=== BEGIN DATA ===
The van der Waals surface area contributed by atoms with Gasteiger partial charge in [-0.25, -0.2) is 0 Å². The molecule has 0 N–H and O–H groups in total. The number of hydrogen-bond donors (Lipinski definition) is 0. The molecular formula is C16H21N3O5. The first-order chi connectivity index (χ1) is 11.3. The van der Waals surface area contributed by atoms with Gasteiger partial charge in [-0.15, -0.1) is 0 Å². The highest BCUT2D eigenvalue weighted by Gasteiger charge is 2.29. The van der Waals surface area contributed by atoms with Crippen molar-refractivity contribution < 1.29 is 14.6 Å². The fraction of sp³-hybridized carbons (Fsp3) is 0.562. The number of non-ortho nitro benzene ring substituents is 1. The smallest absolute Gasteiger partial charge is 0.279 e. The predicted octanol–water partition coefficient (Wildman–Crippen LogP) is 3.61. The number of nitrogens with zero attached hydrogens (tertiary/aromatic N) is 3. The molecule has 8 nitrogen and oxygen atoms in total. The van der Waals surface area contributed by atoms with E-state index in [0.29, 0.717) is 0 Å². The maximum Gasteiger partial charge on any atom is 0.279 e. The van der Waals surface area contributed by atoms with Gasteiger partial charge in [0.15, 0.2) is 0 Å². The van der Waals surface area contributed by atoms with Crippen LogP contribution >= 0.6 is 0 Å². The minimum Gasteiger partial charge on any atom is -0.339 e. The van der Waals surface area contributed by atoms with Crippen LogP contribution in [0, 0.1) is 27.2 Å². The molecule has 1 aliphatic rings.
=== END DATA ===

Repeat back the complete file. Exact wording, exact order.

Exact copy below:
The van der Waals surface area contributed by atoms with Gasteiger partial charge in [-0.25, -0.2) is 0 Å². The molecule has 0 N–H and O–H groups in total. The number of hydrogen-bond donors (Lipinski definition) is 0. The molecular formula is C16H21N3O5. The first-order chi connectivity index (χ1) is 11.3. The van der Waals surface area contributed by atoms with Gasteiger partial charge in [-0.15, -0.1) is 0 Å². The highest BCUT2D eigenvalue weighted by Gasteiger charge is 2.29. The van der Waals surface area contributed by atoms with Crippen molar-refractivity contribution < 1.29 is 14.6 Å². The fraction of sp³-hybridized carbons (Fsp3) is 0.562. The number of non-ortho nitro benzene ring substituents is 1. The smallest absolute Gasteiger partial charge is 0.279 e. The predicted octanol–water partition coefficient (Wildman–Crippen LogP) is 3.61. The number of nitrogens with zero attached hydrogens (tertiary/aromatic N) is 3. The molecule has 8 nitrogen and oxygen atoms in total. The van der Waals surface area contributed by atoms with E-state index in [0.29, 0.717) is 0 Å². The maximum Gasteiger partial charge on any atom is 0.279 e. The van der Waals surface area contributed by atoms with Gasteiger partial charge in [0.15, 0.2) is 0 Å². The van der Waals surface area contributed by atoms with Crippen LogP contribution >= 0.6 is 0 Å². The minimum Gasteiger partial charge on any atom is -0.339 e. The van der Waals surface area contributed by atoms with Crippen LogP contribution in [0, 0.1) is 27.2 Å². The molecule has 1 aliphatic rings.